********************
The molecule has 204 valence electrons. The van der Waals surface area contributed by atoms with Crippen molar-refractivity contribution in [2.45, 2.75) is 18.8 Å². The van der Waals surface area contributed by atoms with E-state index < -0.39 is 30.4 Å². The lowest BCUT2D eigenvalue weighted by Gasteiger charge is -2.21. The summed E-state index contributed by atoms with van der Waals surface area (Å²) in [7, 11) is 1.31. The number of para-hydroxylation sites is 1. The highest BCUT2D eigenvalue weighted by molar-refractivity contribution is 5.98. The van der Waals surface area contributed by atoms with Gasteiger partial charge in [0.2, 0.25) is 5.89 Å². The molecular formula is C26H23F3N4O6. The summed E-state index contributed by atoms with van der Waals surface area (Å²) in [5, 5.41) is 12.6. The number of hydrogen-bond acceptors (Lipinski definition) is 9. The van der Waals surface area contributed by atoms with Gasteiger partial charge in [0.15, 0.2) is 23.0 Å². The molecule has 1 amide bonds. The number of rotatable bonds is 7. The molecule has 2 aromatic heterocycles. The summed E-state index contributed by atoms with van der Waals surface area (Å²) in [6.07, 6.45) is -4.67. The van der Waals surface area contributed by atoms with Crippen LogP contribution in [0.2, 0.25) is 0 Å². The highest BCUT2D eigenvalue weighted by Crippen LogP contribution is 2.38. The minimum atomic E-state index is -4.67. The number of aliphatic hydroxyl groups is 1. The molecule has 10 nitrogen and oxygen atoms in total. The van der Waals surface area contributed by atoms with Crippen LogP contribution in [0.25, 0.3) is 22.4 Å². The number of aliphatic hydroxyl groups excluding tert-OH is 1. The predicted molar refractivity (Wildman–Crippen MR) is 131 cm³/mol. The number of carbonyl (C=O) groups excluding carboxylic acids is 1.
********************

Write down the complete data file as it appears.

The molecule has 204 valence electrons. The van der Waals surface area contributed by atoms with Crippen molar-refractivity contribution in [2.45, 2.75) is 18.8 Å². The van der Waals surface area contributed by atoms with E-state index < -0.39 is 30.4 Å². The lowest BCUT2D eigenvalue weighted by Gasteiger charge is -2.21. The summed E-state index contributed by atoms with van der Waals surface area (Å²) in [7, 11) is 1.31. The number of para-hydroxylation sites is 1. The highest BCUT2D eigenvalue weighted by molar-refractivity contribution is 5.98. The van der Waals surface area contributed by atoms with Gasteiger partial charge in [0.2, 0.25) is 5.89 Å². The molecular formula is C26H23F3N4O6. The summed E-state index contributed by atoms with van der Waals surface area (Å²) in [5, 5.41) is 12.6. The number of hydrogen-bond acceptors (Lipinski definition) is 9. The van der Waals surface area contributed by atoms with Gasteiger partial charge in [0.15, 0.2) is 23.0 Å². The molecule has 1 amide bonds. The number of rotatable bonds is 7. The molecule has 2 aromatic heterocycles. The summed E-state index contributed by atoms with van der Waals surface area (Å²) in [6.07, 6.45) is -4.67. The van der Waals surface area contributed by atoms with Crippen LogP contribution in [0.2, 0.25) is 0 Å². The highest BCUT2D eigenvalue weighted by Crippen LogP contribution is 2.38. The minimum atomic E-state index is -4.67. The number of aliphatic hydroxyl groups is 1. The molecule has 10 nitrogen and oxygen atoms in total. The van der Waals surface area contributed by atoms with Crippen LogP contribution in [0.25, 0.3) is 22.4 Å². The number of aliphatic hydroxyl groups excluding tert-OH is 1. The predicted molar refractivity (Wildman–Crippen MR) is 131 cm³/mol. The number of carbonyl (C=O) groups excluding carboxylic acids is 1.